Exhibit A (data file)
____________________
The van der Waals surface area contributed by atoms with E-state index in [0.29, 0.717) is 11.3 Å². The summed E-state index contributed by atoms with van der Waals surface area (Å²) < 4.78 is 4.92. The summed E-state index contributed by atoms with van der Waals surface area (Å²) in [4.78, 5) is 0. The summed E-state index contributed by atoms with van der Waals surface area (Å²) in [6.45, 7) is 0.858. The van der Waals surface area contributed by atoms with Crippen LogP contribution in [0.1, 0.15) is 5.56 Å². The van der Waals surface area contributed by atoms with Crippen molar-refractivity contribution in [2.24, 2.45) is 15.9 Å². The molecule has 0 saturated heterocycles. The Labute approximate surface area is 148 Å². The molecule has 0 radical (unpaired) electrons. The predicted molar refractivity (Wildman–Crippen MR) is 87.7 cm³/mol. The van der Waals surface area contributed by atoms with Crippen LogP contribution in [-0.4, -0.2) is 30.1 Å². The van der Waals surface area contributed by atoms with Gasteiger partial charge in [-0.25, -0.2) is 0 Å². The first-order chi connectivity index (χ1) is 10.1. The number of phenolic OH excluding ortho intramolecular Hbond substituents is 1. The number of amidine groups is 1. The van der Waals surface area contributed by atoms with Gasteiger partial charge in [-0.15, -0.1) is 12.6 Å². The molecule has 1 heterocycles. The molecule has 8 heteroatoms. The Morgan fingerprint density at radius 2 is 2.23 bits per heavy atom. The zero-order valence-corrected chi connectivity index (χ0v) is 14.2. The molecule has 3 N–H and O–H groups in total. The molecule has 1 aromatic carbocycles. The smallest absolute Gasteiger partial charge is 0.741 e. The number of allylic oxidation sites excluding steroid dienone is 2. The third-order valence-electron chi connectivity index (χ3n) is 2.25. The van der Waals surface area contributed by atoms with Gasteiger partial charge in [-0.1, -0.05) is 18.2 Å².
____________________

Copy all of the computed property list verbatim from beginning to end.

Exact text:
The van der Waals surface area contributed by atoms with E-state index in [0.29, 0.717) is 11.3 Å². The summed E-state index contributed by atoms with van der Waals surface area (Å²) < 4.78 is 4.92. The summed E-state index contributed by atoms with van der Waals surface area (Å²) in [4.78, 5) is 0. The summed E-state index contributed by atoms with van der Waals surface area (Å²) in [6.45, 7) is 0.858. The van der Waals surface area contributed by atoms with Crippen LogP contribution in [0.1, 0.15) is 5.56 Å². The van der Waals surface area contributed by atoms with Crippen molar-refractivity contribution in [2.24, 2.45) is 15.9 Å². The molecule has 0 saturated heterocycles. The Labute approximate surface area is 148 Å². The molecule has 0 radical (unpaired) electrons. The predicted molar refractivity (Wildman–Crippen MR) is 87.7 cm³/mol. The van der Waals surface area contributed by atoms with Crippen LogP contribution in [-0.4, -0.2) is 30.1 Å². The van der Waals surface area contributed by atoms with Gasteiger partial charge in [-0.25, -0.2) is 0 Å². The first-order chi connectivity index (χ1) is 10.1. The number of phenolic OH excluding ortho intramolecular Hbond substituents is 1. The number of amidine groups is 1. The van der Waals surface area contributed by atoms with Gasteiger partial charge in [-0.15, -0.1) is 12.6 Å². The molecule has 1 heterocycles. The molecule has 8 heteroatoms. The Morgan fingerprint density at radius 2 is 2.23 bits per heavy atom. The zero-order valence-corrected chi connectivity index (χ0v) is 14.2. The molecule has 3 N–H and O–H groups in total. The molecule has 1 aromatic carbocycles. The smallest absolute Gasteiger partial charge is 0.741 e. The number of allylic oxidation sites excluding steroid dienone is 2. The third-order valence-electron chi connectivity index (χ3n) is 2.25. The van der Waals surface area contributed by atoms with Gasteiger partial charge in [-0.1, -0.05) is 18.2 Å².